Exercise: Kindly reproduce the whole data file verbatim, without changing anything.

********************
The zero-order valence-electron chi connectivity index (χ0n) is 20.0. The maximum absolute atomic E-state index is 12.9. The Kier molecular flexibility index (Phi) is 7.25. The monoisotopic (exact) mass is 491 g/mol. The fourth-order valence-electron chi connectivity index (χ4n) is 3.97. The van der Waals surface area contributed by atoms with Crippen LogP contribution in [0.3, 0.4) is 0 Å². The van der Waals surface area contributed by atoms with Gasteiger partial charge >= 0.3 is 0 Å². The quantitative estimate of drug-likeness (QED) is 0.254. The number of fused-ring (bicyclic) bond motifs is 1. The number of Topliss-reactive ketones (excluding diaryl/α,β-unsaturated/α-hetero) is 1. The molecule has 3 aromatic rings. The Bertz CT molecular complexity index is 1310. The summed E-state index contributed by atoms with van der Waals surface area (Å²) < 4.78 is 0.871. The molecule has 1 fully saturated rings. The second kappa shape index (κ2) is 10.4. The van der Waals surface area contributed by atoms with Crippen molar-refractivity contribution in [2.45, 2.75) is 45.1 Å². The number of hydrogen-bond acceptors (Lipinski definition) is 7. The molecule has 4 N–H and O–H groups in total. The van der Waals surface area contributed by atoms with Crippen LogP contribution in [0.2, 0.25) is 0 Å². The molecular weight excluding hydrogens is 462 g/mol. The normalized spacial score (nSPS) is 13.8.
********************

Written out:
The zero-order valence-electron chi connectivity index (χ0n) is 20.0. The maximum absolute atomic E-state index is 12.9. The Kier molecular flexibility index (Phi) is 7.25. The monoisotopic (exact) mass is 491 g/mol. The fourth-order valence-electron chi connectivity index (χ4n) is 3.97. The van der Waals surface area contributed by atoms with Crippen LogP contribution in [0.3, 0.4) is 0 Å². The van der Waals surface area contributed by atoms with Gasteiger partial charge >= 0.3 is 0 Å². The quantitative estimate of drug-likeness (QED) is 0.254. The number of fused-ring (bicyclic) bond motifs is 1. The number of Topliss-reactive ketones (excluding diaryl/α,β-unsaturated/α-hetero) is 1. The molecule has 3 aromatic rings. The Bertz CT molecular complexity index is 1310. The summed E-state index contributed by atoms with van der Waals surface area (Å²) < 4.78 is 0.871. The molecule has 1 fully saturated rings. The second kappa shape index (κ2) is 10.4. The van der Waals surface area contributed by atoms with Crippen molar-refractivity contribution in [2.45, 2.75) is 45.1 Å². The number of hydrogen-bond acceptors (Lipinski definition) is 7. The molecule has 4 N–H and O–H groups in total. The van der Waals surface area contributed by atoms with Crippen LogP contribution in [0.2, 0.25) is 0 Å². The molecular weight excluding hydrogens is 462 g/mol. The normalized spacial score (nSPS) is 13.8.